He’s also been called brash, arrogant, Machiavellian, a maverick. He avoided joining the industry’s preeminent trade group, the National Association of Broadcasters, for decades but finally signed up a couple years back. He’s come under fire from media watchers for pushing consolidation and sometimes requiring Sinclair stations to run programming reflecting his conservative views. But one thing he’s never been accused of is being stupid.
David Smith’s wish list for the future of broadcast television is simple, just three things. “If I was going to wish for anything and I could snap my fingers and make it happen,” says the CEO of Sinclair Broadcast Group, “it would be for an instantaneous final consolidation of the industry, the new television standards and then the over-the-air broadcaster being the dominant delivery system of all relevant media in the marketplace.
“That is absolutely doable.”
David Deniston Smith, 63, the public face of Sinclair Broadcast Group, has put a lot of time, effort and, yes, passion, into building the company and pursuing that wish list. Love him or hate him — and there are plenty of people in each camp — Smith’s impact on broadcasting is undeniable.
“David Smith has been a visionary,” says independent analyst and SNL/Kagan consultant Bishop Cheen. “I would put him in the John Malone category. He’s been good for the industry and he’s not done.”
He’s also been called brash, arrogant, Machiavellian, a maverick. He avoided joining the industry’s preeminent trade group, the National Association of Broadcasters, for decades but finally signed up a couple years back.
He’s come under fire from media watchers for pushing consolidation and sometimes requiring Sinclair stations to run programming reflecting his conservative views.
But one thing he’s never been accused of is being stupid.
Many station groups are run by business people and financial experts. Smith just happens to be an adept — some say highly gifted — broadcast engineer as well. That elevates his list from the realm of wishful thinking to the art of the possible.
More than a decade ago, Smith was on a panel moderated by Victor Miller of Bear Stearns. He recalls Miller asking whether he’d like to be able to “talk” to devices that didn’t yet exist.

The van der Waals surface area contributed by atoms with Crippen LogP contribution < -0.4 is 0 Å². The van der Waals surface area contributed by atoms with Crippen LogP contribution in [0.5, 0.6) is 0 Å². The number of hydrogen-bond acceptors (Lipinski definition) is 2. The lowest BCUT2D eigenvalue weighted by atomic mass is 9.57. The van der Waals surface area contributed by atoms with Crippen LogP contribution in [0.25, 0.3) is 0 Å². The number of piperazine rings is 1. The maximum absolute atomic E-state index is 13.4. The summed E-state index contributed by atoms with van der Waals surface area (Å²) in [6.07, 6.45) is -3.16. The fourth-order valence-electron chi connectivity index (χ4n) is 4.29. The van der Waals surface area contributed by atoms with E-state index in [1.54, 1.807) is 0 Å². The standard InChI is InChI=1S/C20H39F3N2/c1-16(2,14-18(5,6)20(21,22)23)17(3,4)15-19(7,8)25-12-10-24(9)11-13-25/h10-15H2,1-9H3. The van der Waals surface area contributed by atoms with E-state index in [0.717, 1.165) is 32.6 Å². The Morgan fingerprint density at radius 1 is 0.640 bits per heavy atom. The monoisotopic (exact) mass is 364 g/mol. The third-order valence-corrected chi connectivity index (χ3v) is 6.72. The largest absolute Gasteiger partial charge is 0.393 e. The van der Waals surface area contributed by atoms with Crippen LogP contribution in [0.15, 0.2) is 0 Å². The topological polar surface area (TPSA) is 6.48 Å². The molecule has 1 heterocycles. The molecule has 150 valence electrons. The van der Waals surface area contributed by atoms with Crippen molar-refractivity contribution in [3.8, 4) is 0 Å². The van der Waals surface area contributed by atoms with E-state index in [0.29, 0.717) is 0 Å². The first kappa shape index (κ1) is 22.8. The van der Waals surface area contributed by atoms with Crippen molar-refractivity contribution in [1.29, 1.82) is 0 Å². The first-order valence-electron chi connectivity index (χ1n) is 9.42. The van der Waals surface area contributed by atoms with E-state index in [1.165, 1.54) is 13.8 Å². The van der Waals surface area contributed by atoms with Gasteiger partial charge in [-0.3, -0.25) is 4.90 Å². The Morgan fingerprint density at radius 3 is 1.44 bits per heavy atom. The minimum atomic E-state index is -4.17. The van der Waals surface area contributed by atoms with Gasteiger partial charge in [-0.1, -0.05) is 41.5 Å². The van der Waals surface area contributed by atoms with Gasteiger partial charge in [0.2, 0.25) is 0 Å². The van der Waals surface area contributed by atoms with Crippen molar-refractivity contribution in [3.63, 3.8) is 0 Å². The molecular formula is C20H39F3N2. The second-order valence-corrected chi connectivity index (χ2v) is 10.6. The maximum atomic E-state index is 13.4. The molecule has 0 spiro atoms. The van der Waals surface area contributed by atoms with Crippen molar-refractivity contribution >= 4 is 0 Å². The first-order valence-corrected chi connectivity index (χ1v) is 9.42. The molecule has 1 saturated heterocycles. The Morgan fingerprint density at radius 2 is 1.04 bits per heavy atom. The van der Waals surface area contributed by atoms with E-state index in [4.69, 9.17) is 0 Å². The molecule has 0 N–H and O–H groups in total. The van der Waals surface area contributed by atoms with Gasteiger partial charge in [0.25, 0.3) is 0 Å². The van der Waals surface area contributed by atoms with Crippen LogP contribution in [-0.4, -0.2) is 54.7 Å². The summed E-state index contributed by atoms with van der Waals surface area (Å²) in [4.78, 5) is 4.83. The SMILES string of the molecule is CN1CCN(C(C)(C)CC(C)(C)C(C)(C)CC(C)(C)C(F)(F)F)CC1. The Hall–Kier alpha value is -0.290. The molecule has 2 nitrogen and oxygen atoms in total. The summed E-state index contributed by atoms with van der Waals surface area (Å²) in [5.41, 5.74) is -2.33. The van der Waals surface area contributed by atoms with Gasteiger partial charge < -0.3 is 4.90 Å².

“I said I want to be able to talk to every device in the marketplace no matter where it is, or under what circumstances it exists,” Smith recalls. “I said it’s going to be essential that every broadcaster can communicate not only with his television programming but what could be a thousand other devices that we can’t even contemplate at this point in time.”
That is, in Smith’s view, the promise of ATSC 3.0, a new broadcast standard with the ability to reach mobile devices with a host of new services. It is why he was critical and deeply disappointed when the industry adopted what he believes was a deeply flawed standard in the 1990s.
It is also why he is pushing hard now. His tireless advocacy is gradually winning converts.
“Without ATSC 3.0, the vision gets narrower and narrower every day because of our inability to talk to devices,” he says. “The question is — it’s always been the question out of our mouths for last the 15 years — when are we going to wake up as an industry and and recognize that everything we lost is retakable?”
His job — building shareholder value in Sinclair — is what gets him up in the morning. “I look at it very simply as I have a job to do and I have a passion about what I do,” he says. “I have that passion and always have, which is why we tend to be more vociferous. I have a significant vested interest in the company and therefore in the industry.”
Ask Smith what he’d like his legacy to be and he dismisses the question as irrelevant. “I don’t think about a legacy,” he says. “It doesn’t mean anything to me. All I focus on today is what I’m going to be doing one year, two years, five and 10 years from now.”
This story originally appeared in TVNewsCheck’s Executive Outlook, a quarterly print publication devoted to the future of broadcasting. Subscribe here.